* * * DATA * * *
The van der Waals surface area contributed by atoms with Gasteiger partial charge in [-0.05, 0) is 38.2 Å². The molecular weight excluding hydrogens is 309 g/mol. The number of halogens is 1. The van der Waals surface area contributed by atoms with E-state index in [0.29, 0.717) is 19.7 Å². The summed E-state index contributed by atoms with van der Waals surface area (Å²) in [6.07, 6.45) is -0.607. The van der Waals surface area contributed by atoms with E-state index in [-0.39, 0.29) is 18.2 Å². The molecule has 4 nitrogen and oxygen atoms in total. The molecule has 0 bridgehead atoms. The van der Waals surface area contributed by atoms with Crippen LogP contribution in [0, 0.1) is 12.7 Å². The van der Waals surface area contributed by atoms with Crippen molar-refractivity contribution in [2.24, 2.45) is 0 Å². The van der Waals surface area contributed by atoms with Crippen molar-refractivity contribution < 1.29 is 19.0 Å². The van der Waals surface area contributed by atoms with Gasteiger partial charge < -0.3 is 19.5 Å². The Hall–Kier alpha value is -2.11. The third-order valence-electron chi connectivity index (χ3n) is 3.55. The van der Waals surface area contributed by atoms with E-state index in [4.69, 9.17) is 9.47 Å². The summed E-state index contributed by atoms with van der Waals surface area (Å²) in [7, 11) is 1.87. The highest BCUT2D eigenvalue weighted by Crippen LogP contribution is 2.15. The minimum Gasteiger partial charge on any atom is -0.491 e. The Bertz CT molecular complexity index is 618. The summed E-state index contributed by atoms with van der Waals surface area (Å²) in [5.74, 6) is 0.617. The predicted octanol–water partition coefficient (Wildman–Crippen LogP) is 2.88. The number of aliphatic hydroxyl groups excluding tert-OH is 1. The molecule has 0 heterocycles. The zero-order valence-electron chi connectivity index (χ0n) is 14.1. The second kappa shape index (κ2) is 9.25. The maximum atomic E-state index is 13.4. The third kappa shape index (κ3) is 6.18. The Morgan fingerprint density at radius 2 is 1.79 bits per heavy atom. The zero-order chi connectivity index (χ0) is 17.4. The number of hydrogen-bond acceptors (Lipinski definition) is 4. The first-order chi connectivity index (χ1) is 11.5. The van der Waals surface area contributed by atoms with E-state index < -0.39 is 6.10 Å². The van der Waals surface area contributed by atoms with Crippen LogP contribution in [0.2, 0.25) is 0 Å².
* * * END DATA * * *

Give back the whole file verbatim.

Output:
The van der Waals surface area contributed by atoms with Gasteiger partial charge in [-0.05, 0) is 38.2 Å². The molecular weight excluding hydrogens is 309 g/mol. The number of halogens is 1. The van der Waals surface area contributed by atoms with E-state index in [0.29, 0.717) is 19.7 Å². The summed E-state index contributed by atoms with van der Waals surface area (Å²) in [6.07, 6.45) is -0.607. The van der Waals surface area contributed by atoms with E-state index in [-0.39, 0.29) is 18.2 Å². The molecule has 4 nitrogen and oxygen atoms in total. The molecule has 0 bridgehead atoms. The van der Waals surface area contributed by atoms with Crippen LogP contribution in [0, 0.1) is 12.7 Å². The van der Waals surface area contributed by atoms with Crippen molar-refractivity contribution in [2.24, 2.45) is 0 Å². The van der Waals surface area contributed by atoms with Crippen molar-refractivity contribution < 1.29 is 19.0 Å². The van der Waals surface area contributed by atoms with Gasteiger partial charge < -0.3 is 19.5 Å². The Hall–Kier alpha value is -2.11. The third-order valence-electron chi connectivity index (χ3n) is 3.55. The van der Waals surface area contributed by atoms with E-state index in [4.69, 9.17) is 9.47 Å². The summed E-state index contributed by atoms with van der Waals surface area (Å²) in [7, 11) is 1.87. The highest BCUT2D eigenvalue weighted by Crippen LogP contribution is 2.15. The minimum Gasteiger partial charge on any atom is -0.491 e. The Bertz CT molecular complexity index is 618. The summed E-state index contributed by atoms with van der Waals surface area (Å²) in [5.74, 6) is 0.617. The predicted octanol–water partition coefficient (Wildman–Crippen LogP) is 2.88. The number of aliphatic hydroxyl groups excluding tert-OH is 1. The molecule has 0 heterocycles. The zero-order valence-electron chi connectivity index (χ0n) is 14.1. The second kappa shape index (κ2) is 9.25. The maximum atomic E-state index is 13.4. The third kappa shape index (κ3) is 6.18. The Morgan fingerprint density at radius 2 is 1.79 bits per heavy atom. The zero-order chi connectivity index (χ0) is 17.4. The number of hydrogen-bond acceptors (Lipinski definition) is 4. The first-order chi connectivity index (χ1) is 11.5. The van der Waals surface area contributed by atoms with E-state index < -0.39 is 6.10 Å². The van der Waals surface area contributed by atoms with Crippen LogP contribution in [0.2, 0.25) is 0 Å².